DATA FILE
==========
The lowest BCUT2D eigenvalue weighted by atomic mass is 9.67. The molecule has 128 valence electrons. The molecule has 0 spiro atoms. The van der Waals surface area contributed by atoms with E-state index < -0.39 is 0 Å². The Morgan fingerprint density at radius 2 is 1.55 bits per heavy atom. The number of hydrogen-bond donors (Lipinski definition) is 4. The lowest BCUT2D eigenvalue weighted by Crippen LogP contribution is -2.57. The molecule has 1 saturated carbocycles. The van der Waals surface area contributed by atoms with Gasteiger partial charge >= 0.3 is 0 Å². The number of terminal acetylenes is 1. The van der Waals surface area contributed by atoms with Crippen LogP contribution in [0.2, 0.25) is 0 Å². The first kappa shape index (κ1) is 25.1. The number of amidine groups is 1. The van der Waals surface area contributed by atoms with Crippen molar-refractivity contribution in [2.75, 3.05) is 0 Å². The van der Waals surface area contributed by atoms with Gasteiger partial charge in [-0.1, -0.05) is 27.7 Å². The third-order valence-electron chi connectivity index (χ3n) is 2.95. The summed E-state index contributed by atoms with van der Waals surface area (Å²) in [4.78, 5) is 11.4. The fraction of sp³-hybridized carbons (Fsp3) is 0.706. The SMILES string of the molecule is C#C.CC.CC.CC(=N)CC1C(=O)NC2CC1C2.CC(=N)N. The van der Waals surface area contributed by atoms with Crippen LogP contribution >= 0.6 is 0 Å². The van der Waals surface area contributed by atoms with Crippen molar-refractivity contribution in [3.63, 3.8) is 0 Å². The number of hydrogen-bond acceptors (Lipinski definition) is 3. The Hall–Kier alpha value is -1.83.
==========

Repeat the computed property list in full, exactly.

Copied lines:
The lowest BCUT2D eigenvalue weighted by atomic mass is 9.67. The molecule has 128 valence electrons. The molecule has 0 spiro atoms. The van der Waals surface area contributed by atoms with E-state index < -0.39 is 0 Å². The Morgan fingerprint density at radius 2 is 1.55 bits per heavy atom. The number of hydrogen-bond donors (Lipinski definition) is 4. The lowest BCUT2D eigenvalue weighted by Crippen LogP contribution is -2.57. The molecule has 1 saturated carbocycles. The van der Waals surface area contributed by atoms with Gasteiger partial charge >= 0.3 is 0 Å². The number of terminal acetylenes is 1. The van der Waals surface area contributed by atoms with Crippen LogP contribution in [0.2, 0.25) is 0 Å². The first kappa shape index (κ1) is 25.1. The number of amidine groups is 1. The van der Waals surface area contributed by atoms with Crippen molar-refractivity contribution in [2.75, 3.05) is 0 Å². The van der Waals surface area contributed by atoms with Gasteiger partial charge in [-0.1, -0.05) is 27.7 Å². The third-order valence-electron chi connectivity index (χ3n) is 2.95. The summed E-state index contributed by atoms with van der Waals surface area (Å²) in [4.78, 5) is 11.4. The fraction of sp³-hybridized carbons (Fsp3) is 0.706. The SMILES string of the molecule is C#C.CC.CC.CC(=N)CC1C(=O)NC2CC1C2.CC(=N)N. The van der Waals surface area contributed by atoms with Crippen LogP contribution >= 0.6 is 0 Å². The van der Waals surface area contributed by atoms with Crippen molar-refractivity contribution in [3.63, 3.8) is 0 Å². The number of hydrogen-bond acceptors (Lipinski definition) is 3. The Hall–Kier alpha value is -1.83.